Chamak rahe tare by Madhubala Jhaveri from Rajrani Damyanti (1952), lyrics Neelkanth Tiwari
Avinash Vyas, probably because of budgetary constraints, seems to have used mainstream playback singers rather sparingly. But wherever he did use them, his work stood out among the contemporary work of other composers.
Here is one example of his Lata Mangeshkar song
Ja re badal ja from Kailashpati (1962)
By 1953, within just a decade of his entry to the Hindi Film World, he already seemed to have created a name. He was entrusted with composing the Gujarati piece in the multilingual song of the film ‘Teen Batti Char Rasta’ @ 4.0, wherein he has used Asha Bhosle in such a delightful light mood. He has been able to present Asha Bhosle in the pensive mood also in the next song when he could get his chance to compose songs for social films, sometime by 1954. He certainly did not fail to show his mettle to handle very light social subjects through songs like
Sun bhi le Paravardigar dil ki itni si pukar from Malika-e-Aalam Noorjahan (1954), lyrics Keshav Trivedi
B.A., M. A., B. Ed. by Asha Bhosle and Chorus from Adhikaar (1954)
And through all typical Kishore Kumar mannerisms in
Tikadam baazi tikadam bazi.. miya razi bibi razi by Kishore Kumar from Adhikar (1954)
Avinash Vyas seemed to be equally comfortable in composing male songs, be it for mythological or social or historical situations –
Tere dwar khada Bhagwan by Pradeep from Waman Avtar (1955) lyrics Pradeep
Pollam poll by Mohammad Rafi from Laxmi (1957), lyrics Qamar Jalabadi
Jane di kismat ki naav by Manna Dey and chorus from Bhagyawan (1953), lyrics Ramesh Gupta
And his urge to experiment with different male playback singers too, within the constraints that surrounded his creativity, is clearly visible in these songs:
Bade bade dhoondhe pahaad by Hemant Kumar from Jagatguru Shankaracharya (1955), lyrics Bharat Vyas
Deep jal raha hai by Talat Mahmood from Andheri Nagri Chaupat Raja (1955), lyrics Bharat Vyas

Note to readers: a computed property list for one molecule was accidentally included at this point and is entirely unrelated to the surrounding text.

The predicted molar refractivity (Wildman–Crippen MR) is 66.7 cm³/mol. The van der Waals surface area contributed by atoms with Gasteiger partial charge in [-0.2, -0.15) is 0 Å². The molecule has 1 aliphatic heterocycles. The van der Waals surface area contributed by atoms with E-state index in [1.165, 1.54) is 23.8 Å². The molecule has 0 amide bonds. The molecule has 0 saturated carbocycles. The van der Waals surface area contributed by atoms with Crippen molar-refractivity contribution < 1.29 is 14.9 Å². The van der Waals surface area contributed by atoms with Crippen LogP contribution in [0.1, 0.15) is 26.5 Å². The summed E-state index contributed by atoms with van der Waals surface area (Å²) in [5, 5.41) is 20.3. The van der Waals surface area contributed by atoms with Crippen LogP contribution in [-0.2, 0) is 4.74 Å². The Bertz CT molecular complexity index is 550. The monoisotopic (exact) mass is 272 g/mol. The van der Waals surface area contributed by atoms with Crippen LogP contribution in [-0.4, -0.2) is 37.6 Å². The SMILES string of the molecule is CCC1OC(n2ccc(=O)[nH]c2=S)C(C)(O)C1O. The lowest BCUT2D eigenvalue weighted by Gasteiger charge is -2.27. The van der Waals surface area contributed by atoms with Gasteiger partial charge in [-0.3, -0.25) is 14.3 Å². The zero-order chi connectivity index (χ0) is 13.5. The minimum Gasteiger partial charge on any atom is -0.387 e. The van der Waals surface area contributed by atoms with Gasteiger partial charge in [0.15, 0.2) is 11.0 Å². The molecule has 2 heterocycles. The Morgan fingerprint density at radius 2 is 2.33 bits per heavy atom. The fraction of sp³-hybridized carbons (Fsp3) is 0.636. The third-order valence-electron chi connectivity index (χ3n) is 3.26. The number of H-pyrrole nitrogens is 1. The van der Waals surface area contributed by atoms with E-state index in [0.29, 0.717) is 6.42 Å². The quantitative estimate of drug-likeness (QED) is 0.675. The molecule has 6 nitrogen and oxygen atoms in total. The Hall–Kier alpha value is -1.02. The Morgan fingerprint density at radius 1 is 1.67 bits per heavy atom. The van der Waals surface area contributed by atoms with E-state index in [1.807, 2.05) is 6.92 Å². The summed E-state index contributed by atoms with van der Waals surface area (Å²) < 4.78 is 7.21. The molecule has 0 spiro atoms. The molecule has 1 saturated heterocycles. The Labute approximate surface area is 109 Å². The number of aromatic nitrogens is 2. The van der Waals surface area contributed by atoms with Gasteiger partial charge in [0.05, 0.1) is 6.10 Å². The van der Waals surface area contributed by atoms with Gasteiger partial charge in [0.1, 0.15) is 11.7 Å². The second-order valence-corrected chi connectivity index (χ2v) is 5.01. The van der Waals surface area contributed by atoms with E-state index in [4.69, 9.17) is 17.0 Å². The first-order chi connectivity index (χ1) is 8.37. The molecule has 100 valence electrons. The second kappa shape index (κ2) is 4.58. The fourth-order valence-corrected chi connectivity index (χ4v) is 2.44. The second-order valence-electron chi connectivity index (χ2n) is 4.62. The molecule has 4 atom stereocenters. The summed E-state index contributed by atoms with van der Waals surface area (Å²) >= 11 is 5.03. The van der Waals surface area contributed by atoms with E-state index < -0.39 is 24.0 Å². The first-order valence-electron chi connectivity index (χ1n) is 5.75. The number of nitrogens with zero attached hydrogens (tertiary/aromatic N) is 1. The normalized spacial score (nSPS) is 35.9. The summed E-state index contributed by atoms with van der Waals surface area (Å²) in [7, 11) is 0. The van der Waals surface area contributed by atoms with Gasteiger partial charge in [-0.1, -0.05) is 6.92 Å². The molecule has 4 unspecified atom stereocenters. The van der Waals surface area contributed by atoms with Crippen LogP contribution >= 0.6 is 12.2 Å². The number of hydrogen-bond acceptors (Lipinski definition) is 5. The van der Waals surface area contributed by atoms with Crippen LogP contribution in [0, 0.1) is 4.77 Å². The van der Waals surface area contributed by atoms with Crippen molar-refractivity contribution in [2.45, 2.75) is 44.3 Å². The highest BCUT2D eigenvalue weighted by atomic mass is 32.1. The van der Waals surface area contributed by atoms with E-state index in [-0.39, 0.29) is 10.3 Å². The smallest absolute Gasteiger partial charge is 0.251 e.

He can be seen to have handled duets also very well:
Ek baar to mil lo gale by Talat Mahmood and Sudha Malhotra from Andheri Nagri Chaupat Raja (1955)
Tim tima tim taare by Mukesh and Sulochana Kadam from Har Har Mahadev (1950)
The period of 1951 to 1962 can be considered as the peak of Avinash Vyas’s tryst with Hindi Films – more than half of a total of 62 of his Hindi Films belong to this period. 1957 had 7 films under his baton, and 1954, 1955 and 1958 saw 5 each – almost a third of his total films during these 4 years. By that time he had a mega blockbuster Gujarati film – Mahendi Rang Lagyo (1960). That probably got his focus shifted to Gujarati Cinema. During the latter part of 60s through 70s, Gujarati Films saw (literally) a single-track era of folk subjects. Avinash Vyas, of course, was the cornerstone of these films. He leveraged his now undisputed popularity in bringing in the local folk singers to the film world, thereby granting them the recognition due to them.
Let us remember Avinash Vyas’s versatility, creativity and experimental streak across the span of his career, (also) through these Gujarati Songs – On Mumbai and Ahmedabad:
Ame Mumbai na rahevasi by Geeta Roy, Chunilal Pardesi and A R Ojha from Mangal Fera (1949)
Aa Mumbai chhe, jyan bhai karatan jaaji Bai Chhe (This is Mumbai, where there are more women than men) by Manna Dey from Mahendi Rang Lagyo (1960)
Hoon Amdavad no rikshawalo by Kishore Kumar from Maa Baap (1977)
Hoon Amdavad ni nari naveli from Kanku Ni Kimat (1983)